I see a lot of people asking others how to make patches, and I see that most of the replies are usually to just use some acrylics and paint your own. This is a totally awesome method, and one that I have used myself, but I rarely see anyone talking about screenprinting as an option. I imagine that part of this is partly due to the material requirements making it seem cost prohibitive, and that it seems like a whole new art form to learn with a bunch of weird chemicals and processes. Because of this I’d just like to take a moment to let folk why screenprinting is both rad as fuck, super easy (if time consuming), and maybe a better fit for what you want.
I started making tshirts and patches in high school by drawing on rags with sharpie, but never really liked how that looked in the end, I was still broke as fuck though and wanted a cheaper alternative than buying from a shop. I also had moral issues with buying band merch not directly from the band, but that’s a different rant/conversation. Anyway, onward after the break!
The Fabric Merchant’s Son is a 7 layer silkscreen print that ended me. Please zoom in for details. The children’s book (that I’ll finish over the summer) is about a boy (Purl), his mother, and two goats as they travel through the mountains.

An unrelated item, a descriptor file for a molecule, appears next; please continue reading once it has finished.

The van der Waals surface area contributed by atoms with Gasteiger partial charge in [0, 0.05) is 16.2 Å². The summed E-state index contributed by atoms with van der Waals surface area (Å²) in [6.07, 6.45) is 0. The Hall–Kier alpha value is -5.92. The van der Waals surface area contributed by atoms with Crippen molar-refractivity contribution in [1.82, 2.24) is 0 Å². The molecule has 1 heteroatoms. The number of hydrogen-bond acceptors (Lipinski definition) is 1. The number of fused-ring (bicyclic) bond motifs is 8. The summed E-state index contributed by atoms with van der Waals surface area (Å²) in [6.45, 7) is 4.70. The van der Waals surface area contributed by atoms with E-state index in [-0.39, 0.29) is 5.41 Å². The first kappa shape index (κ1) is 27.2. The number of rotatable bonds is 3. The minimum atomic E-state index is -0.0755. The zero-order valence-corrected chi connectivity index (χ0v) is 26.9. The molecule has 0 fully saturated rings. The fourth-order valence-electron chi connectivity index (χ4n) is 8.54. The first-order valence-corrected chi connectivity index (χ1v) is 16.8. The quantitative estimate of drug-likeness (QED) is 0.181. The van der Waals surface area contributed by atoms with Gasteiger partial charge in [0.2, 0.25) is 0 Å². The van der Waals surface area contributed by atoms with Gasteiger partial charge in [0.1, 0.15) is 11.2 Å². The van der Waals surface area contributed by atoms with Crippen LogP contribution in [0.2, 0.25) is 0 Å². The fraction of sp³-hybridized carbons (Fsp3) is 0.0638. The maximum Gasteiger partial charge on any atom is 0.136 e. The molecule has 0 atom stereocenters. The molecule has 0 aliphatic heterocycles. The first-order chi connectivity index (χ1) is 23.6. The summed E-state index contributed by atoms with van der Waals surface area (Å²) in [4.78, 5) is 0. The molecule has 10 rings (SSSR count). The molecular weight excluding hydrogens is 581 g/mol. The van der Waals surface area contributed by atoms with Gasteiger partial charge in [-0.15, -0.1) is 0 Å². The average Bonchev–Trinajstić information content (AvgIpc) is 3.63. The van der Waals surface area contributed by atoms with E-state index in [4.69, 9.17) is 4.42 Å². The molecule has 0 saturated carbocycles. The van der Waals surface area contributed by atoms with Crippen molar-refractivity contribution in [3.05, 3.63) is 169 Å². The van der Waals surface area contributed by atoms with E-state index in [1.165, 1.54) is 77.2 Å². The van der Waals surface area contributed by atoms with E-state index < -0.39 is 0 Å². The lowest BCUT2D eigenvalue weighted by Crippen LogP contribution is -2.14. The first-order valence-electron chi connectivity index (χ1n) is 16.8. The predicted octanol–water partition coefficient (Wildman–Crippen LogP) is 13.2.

Silkscreen is a very labor intensive process involving calluses and arm workouts! This took 15 hours of manual labor (after the initial 13 hours of drawing). Below the cut for original digital piece
Another piece for a Pokemon gallery show we’re featuring in! This time it’s the cute moon cadets, Clefairy and Clefable ✨ Vivi and I will be silk screening our pieces which will eventually be up on our shop~ More info to come! -Amii
This is the full DC Hero Profiles series thus far. There are a ton of characters I still want to include… Doctor Fate, Robin, Batgirl, Blue Devil, the Atom, etc. I love the #DCU and have really enjoyed building this series! If you have a character suggestion, I’d love to hear from you.